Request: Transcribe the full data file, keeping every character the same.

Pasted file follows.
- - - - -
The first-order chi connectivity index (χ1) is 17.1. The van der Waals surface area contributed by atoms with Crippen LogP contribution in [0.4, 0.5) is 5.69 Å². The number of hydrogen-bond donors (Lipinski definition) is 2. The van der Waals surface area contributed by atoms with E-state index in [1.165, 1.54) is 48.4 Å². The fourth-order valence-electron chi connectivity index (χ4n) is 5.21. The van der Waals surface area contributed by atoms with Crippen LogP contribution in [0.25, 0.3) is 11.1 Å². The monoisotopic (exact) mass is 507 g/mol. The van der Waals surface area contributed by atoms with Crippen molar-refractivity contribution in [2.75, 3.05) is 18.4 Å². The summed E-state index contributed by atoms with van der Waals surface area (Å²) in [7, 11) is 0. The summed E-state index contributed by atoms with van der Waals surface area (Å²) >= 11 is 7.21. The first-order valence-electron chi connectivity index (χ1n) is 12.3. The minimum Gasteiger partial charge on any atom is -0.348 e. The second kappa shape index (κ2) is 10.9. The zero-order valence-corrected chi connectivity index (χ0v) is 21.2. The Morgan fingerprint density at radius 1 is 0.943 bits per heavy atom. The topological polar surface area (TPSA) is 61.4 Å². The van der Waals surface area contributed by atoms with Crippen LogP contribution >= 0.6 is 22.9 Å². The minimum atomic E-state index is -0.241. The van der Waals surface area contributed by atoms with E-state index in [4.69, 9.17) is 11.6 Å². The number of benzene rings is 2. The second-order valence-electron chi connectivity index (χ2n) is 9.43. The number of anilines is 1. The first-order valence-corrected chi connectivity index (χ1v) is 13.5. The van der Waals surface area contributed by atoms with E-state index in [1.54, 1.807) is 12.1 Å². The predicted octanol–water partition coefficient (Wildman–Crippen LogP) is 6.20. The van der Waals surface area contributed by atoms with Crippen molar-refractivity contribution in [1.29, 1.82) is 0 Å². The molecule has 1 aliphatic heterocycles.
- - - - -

The first-order chi connectivity index (χ1) is 17.1. The van der Waals surface area contributed by atoms with Crippen LogP contribution in [0.4, 0.5) is 5.69 Å². The number of hydrogen-bond donors (Lipinski definition) is 2. The van der Waals surface area contributed by atoms with E-state index in [1.165, 1.54) is 48.4 Å². The fourth-order valence-electron chi connectivity index (χ4n) is 5.21. The van der Waals surface area contributed by atoms with Crippen LogP contribution in [0.25, 0.3) is 11.1 Å². The monoisotopic (exact) mass is 507 g/mol. The van der Waals surface area contributed by atoms with Crippen molar-refractivity contribution in [2.75, 3.05) is 18.4 Å². The summed E-state index contributed by atoms with van der Waals surface area (Å²) in [7, 11) is 0. The summed E-state index contributed by atoms with van der Waals surface area (Å²) >= 11 is 7.21. The first-order valence-electron chi connectivity index (χ1n) is 12.3. The minimum Gasteiger partial charge on any atom is -0.348 e. The second kappa shape index (κ2) is 10.9. The zero-order valence-corrected chi connectivity index (χ0v) is 21.2. The Morgan fingerprint density at radius 1 is 0.943 bits per heavy atom. The topological polar surface area (TPSA) is 61.4 Å². The van der Waals surface area contributed by atoms with Crippen LogP contribution >= 0.6 is 22.9 Å². The minimum atomic E-state index is -0.241. The van der Waals surface area contributed by atoms with E-state index in [4.69, 9.17) is 11.6 Å². The number of benzene rings is 2. The second-order valence-electron chi connectivity index (χ2n) is 9.43. The number of anilines is 1. The first-order valence-corrected chi connectivity index (χ1v) is 13.5. The van der Waals surface area contributed by atoms with E-state index in [1.54, 1.807) is 12.1 Å². The predicted octanol–water partition coefficient (Wildman–Crippen LogP) is 6.20. The van der Waals surface area contributed by atoms with Crippen molar-refractivity contribution in [1.29, 1.82) is 0 Å². The molecule has 1 aliphatic heterocycles.